NEWS
July 18, 1995
County police arrested a Millersville man on drug charges Saturday morning after they found cocaine and marijuana in one of his shorts pockets, officials said.Northern District officers Mary Kohlepp and Todd Powell were operating a radar gun about 9:40 a.m. on Church Street near Wasena Avenue when a man allegedly sped by in a 1989 Plymouth Horizon. They stopped the car and arrested the driver after he failed a field sobriety test, police said.When officers searched the man they found a bag containing white powder and a green leafy substance, which later tested positive as cocaine and marijuana, police said.
NEWS
By New York Times News Service | May 28, 1995
RICHMOND, Va. -- Virginia prison officials said yesterday that a loaded pistol may have been planted in a typewriter in the cell of a man who was executed Thursday and that they had concluded his lawyer's report about the weapon must be part of a hoax.In a three-page statement, officials said that no fingerprints were found on the gun and that the lawyer had improperly taken the typewriter that was said to contain the gun.The man who was executed, Willie Lloyd Turner, became one of Virginia's best-known prisoners on death row as he repeatedly demonstrated his talent for fashioning keys, swords and bombs from goods as mundane as soap.
NEWS
May 23, 2001
What novel produced by Miss Milton's possessed typewriter became a best seller for a record 33 months? Send your answer to us by fax to 410-783-2519; by e-mail to sun.features@baltsun.com or by mail to Weekly Question, The Sun, Features Department, 501 N. Calvert St., Baltimore, MD 21278. Please include your name, age, grade and the school you attend. Teachers: check www.sunspot.net / nie tomorrow for stance questions related to Just for Kids stories.
FEATURES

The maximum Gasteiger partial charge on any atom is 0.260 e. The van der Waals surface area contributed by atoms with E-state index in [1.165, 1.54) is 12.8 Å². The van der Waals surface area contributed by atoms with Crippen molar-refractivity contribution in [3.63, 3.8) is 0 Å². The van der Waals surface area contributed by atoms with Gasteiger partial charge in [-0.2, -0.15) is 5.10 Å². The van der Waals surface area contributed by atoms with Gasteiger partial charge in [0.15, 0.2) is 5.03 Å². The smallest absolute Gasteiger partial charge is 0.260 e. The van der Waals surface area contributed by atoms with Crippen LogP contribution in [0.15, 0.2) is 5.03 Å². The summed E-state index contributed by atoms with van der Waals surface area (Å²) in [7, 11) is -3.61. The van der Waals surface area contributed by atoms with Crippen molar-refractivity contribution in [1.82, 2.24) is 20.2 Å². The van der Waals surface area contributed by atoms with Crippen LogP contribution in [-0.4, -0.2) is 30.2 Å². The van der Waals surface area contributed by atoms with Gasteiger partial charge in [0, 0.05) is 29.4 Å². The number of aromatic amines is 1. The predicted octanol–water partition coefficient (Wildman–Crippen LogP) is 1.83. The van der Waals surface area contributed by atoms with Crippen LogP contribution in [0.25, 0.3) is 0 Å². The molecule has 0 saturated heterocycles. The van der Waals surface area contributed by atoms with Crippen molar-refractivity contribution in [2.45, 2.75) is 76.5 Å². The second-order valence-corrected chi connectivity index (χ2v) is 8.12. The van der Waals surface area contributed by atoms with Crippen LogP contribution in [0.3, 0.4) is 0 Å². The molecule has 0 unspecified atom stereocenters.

By Anita Gold and Anita Gold,Chicago Tribune | October 11, 1992
Q: Where can I get an authentic-looking reproduction of an pTC Early American candle chandelier fitted with enough electrified candles and flame-shaped bulbs to light a full-size dining room properly?A:Write to the Workshops of David T. Smith, 3600 Shawhan Road, Morrow, Ohio 45152; (513) 932-2472, enclosing $3.50 for a catalog of his furniture and chandeliers or $19.95 for a product-inventory videotape.Q: How can I find out the value of an old rowing machine?A: Collector Kevin Mark appraises pre-1960 exercise equipment.
NEWS
December 3, 2009
MAX EISEN, 91 Broadway press agent Max Eisen, a Broadway press agent from the days when feeding tidbits of gossip to columnists like Walter Winchell and staging stunts were standard practice for stirring up a bit more box-office appeal, died Nov. 23 of natural causes at his home in Manhattan. From his office above Sardi's on West 44th Street, Mr. Eisen worked the phone and clacked out news releases on his battleship-gray electric typewriter for more than four decades.
NEWS
April 22, 2005
Agnes E. Long, former owner of a Baltimore typewriter sales and repair company and volunteer, died of breast cancer Monday at the Broadmead retirement community. The longtime Towson resident was 81. Born and raised Agnes Elizabeth Luczak in Connellsville, Pa., she came to Baltimore after graduating from high school in 1942 to take a job as a secretary at the old Glenn L. Martin Co. aircraft plant in Middle River. "When she walked into the plant, my father, Frederick R. Holloway, who was 12 years older, said to his friend, `I'm going to marry that girl,' and they got married in 1944," said her daughter, Lynn H. Hunter of Ellicott City.
NEWS
July 27, 2002